In preschool soccer became the sport of my life. Yet it’s volleyball where I’ve found a home as a gay man.
I was a speed demon on the pitch at an early age. I relied on my speed to defend, steal the ball, or dribble past everyone; And I relied on my powerful kicks to shoot from a further distance to score goals.
In eighth grade I started watching Penn State women’s volleyball and saw the force Nicole Fawcett put behind the ball. WOAH! I started practicing on my own in my backyard with no net. I mimicked everything I saw Nicole do. Her form, everything.
I found solace in my volleyball practices while I was also starting to realize my attraction toward other guys. The volleyball took my attention, so I stayed away from the boys. Besides, I actually thought having a little crush on a guy was normal, so I never said anything.
In ninth grade there was an open gym for volleyball. I told the coach I was excited I could finally jump serve on a real net instead of a swing set in my backyard. She chuckled at the idea of a novice jump serving. BOOM! Over the net the ball went. She couldn’t believe it.
Tryouts and practices came around in the spring. She had me try a jump serve against the returning seniors and juniors from the previous season. First attempt, I got an ace. Later on, I was told I would be playing varsity as a freshmen. I couldn’t believe it as this was a team of upper classmen that made it to the Pennsylvania Interscholastic Athletic Association State tournament previously.
As a freshman I was very quiet. I didn’t really know anyone on the team. My awareness of my sexuality grew more and more that year.
When gay jokes would go around the team everyone would laugh, but the jokes made me really uncomfortable. During tournaments I would find a way to be alone because I felt so awkward around my team. I would show up when needed and leave when we weren’t playing.
When we would go out to eat after winning tournaments, I would sit on my own. I just didn’t think they liked me enough to care anyway. That year we placed third in the state tournament.
The following years I grew into a leader on the court. I grew as a player and as a person. Internally I understood who I was, what I liked. I never spoke about my sexuality because I noticed a real lack of LGBT support in my local community. People who were out or people who were different in our school got bullied constantly. I hid that side of myself and tried to remain that “straight” volleyball guy.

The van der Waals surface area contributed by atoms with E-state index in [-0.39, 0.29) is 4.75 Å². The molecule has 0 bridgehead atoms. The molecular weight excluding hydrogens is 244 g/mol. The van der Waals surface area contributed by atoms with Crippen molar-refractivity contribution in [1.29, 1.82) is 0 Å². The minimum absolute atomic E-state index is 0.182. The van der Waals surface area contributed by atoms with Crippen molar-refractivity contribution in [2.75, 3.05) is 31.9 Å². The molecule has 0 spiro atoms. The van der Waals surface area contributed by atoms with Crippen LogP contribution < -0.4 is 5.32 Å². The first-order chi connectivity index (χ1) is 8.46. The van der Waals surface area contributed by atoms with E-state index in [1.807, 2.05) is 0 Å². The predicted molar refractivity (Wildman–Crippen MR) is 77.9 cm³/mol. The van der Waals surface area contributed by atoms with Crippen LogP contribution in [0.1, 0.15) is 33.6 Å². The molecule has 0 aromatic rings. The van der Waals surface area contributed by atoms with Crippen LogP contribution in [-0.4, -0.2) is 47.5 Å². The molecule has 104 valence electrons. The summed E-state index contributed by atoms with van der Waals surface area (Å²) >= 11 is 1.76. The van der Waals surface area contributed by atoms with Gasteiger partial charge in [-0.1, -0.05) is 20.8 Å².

I went to Alderson Broaddus University, in West Virginia, on a volleyball scholarship. This little university felt like home. My teammates were so friendly and humorous, and I quickly figured out that a few of them were openly gay. I saw how happy they were and how they never let that change how they played on the court. That was when my eyes opened up. I wanted to be like them.
After being on campus for a month, I was heading home for my birthday weekend in September. On the day I turned 19 I wrote up a whole Facebook post about being gay, clicked “post”… and suddenly felt nervous, sick, scared… but also happy and free. I felt that coming out on my birthday was the best day for me to do it. It’s already my day, and I wanted to make my day more special for myself.
Not only did my family and friends support me, but people I honestly didn’t think would support me took me in their arms. For example, I have a few friends who made gay jokes, or they heard rumors about someone else being gay and didn’t react kindly. I felt that they would abandon me as a friend. Instead they wrote me messages how they were proud of me and are there for me.
I was shocked by their sentiments of happiness and pride. I felt a wave of emotions splash on me and soak into my body. I couldn’t believe that people in my area supported me as much as they did.
I am truly grateful for my teammates. They were accepting of another out athlete on their team. A few of my teammates became my confidants. They really set a spark in me. I know how uncomfortable I felt, but I just needed one person to generate confidence; I ended up getting several all on one team.
During that spring season we won the conference championships – for the first time in school history – without dropping a single set. Being able to play volleyball as an out athlete created a vision of success and I followed it. Overcoming emotions and fears helped build confidence in me as an athlete and as a normal human being.
After a life-changing, positive freshmen year, I transferred back home to Millersville University as ABU made my major dormant. Millersville only has a club team, but I just couldn’t resist taking to the court with the guys.
After a back injury I have been back on the court for one year now. Yet even with the lingering injury of permanent back issues, I now hit harder, jump higher, and hustle faster than I ever could before. I participate in summer doubles tournaments and continuously make it to the playoffs with different volleyball partners.
I also help coach high school girls and boys volleyball teams. In fact, I help coach at my old high school with my old high school coach. She was one of the biggest supporters for me when she heard I came out. I am accepted by the players and enjoy spreading my knowledge onto others. Seeing players improve is exhilarating!
Volleyball carries me when I’m in emotionally dark times. This sport drives me and supports me. Thank you, Nicole Fawcett, for being part of the change that I needed in my life years ago. Stepping on the court the fire burns within, the energy builds, the competitiveness reveals....
Since practicing in my backyard in eighth grade to where I am currently, this has been a journey of improvement, acceptance and overcoming. Now I use my experiences to help others whether it’s their personal life or athletic life. I try to provide the support to those who don’t receive any support otherwise, no matter who they truly are.